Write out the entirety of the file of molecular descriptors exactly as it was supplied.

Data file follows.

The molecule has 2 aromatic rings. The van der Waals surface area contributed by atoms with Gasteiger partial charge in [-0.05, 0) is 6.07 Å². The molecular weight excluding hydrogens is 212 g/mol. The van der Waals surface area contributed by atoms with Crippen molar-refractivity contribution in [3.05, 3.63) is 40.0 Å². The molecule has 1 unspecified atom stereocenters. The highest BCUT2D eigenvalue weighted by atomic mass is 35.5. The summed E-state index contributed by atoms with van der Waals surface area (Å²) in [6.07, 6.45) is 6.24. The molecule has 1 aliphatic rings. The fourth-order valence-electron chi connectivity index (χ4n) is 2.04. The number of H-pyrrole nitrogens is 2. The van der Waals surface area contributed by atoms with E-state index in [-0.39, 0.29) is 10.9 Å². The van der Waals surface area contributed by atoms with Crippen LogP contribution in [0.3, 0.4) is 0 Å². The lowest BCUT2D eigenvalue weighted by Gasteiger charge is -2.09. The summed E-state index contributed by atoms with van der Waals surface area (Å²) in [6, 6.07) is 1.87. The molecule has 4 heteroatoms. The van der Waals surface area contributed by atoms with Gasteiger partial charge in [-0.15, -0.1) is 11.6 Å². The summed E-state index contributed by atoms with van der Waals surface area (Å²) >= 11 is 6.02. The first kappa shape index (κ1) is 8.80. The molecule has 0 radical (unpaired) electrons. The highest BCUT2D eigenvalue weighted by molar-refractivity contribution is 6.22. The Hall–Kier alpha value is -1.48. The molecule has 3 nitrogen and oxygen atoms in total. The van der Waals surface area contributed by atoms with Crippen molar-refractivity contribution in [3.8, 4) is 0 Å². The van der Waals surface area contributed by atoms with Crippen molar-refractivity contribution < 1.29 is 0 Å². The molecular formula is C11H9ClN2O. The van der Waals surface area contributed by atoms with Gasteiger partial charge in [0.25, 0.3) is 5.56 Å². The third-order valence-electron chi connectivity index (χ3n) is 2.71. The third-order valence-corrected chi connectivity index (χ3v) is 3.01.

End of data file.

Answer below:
The molecule has 2 aromatic rings. The van der Waals surface area contributed by atoms with Gasteiger partial charge in [-0.05, 0) is 6.07 Å². The molecular weight excluding hydrogens is 212 g/mol. The van der Waals surface area contributed by atoms with Crippen molar-refractivity contribution in [3.05, 3.63) is 40.0 Å². The molecule has 1 unspecified atom stereocenters. The highest BCUT2D eigenvalue weighted by atomic mass is 35.5. The summed E-state index contributed by atoms with van der Waals surface area (Å²) in [6.07, 6.45) is 6.24. The molecule has 1 aliphatic rings. The fourth-order valence-electron chi connectivity index (χ4n) is 2.04. The number of H-pyrrole nitrogens is 2. The van der Waals surface area contributed by atoms with E-state index in [-0.39, 0.29) is 10.9 Å². The van der Waals surface area contributed by atoms with Crippen LogP contribution in [0.3, 0.4) is 0 Å². The lowest BCUT2D eigenvalue weighted by Gasteiger charge is -2.09. The summed E-state index contributed by atoms with van der Waals surface area (Å²) in [6, 6.07) is 1.87. The molecule has 4 heteroatoms. The van der Waals surface area contributed by atoms with Gasteiger partial charge in [-0.15, -0.1) is 11.6 Å². The summed E-state index contributed by atoms with van der Waals surface area (Å²) >= 11 is 6.02. The first kappa shape index (κ1) is 8.80. The molecule has 0 radical (unpaired) electrons. The highest BCUT2D eigenvalue weighted by molar-refractivity contribution is 6.22. The Hall–Kier alpha value is -1.48. The molecule has 3 nitrogen and oxygen atoms in total. The van der Waals surface area contributed by atoms with Crippen molar-refractivity contribution in [3.8, 4) is 0 Å². The van der Waals surface area contributed by atoms with Crippen molar-refractivity contribution < 1.29 is 0 Å². The molecular formula is C11H9ClN2O. The van der Waals surface area contributed by atoms with Gasteiger partial charge in [0.25, 0.3) is 5.56 Å². The third-order valence-electron chi connectivity index (χ3n) is 2.71. The third-order valence-corrected chi connectivity index (χ3v) is 3.01.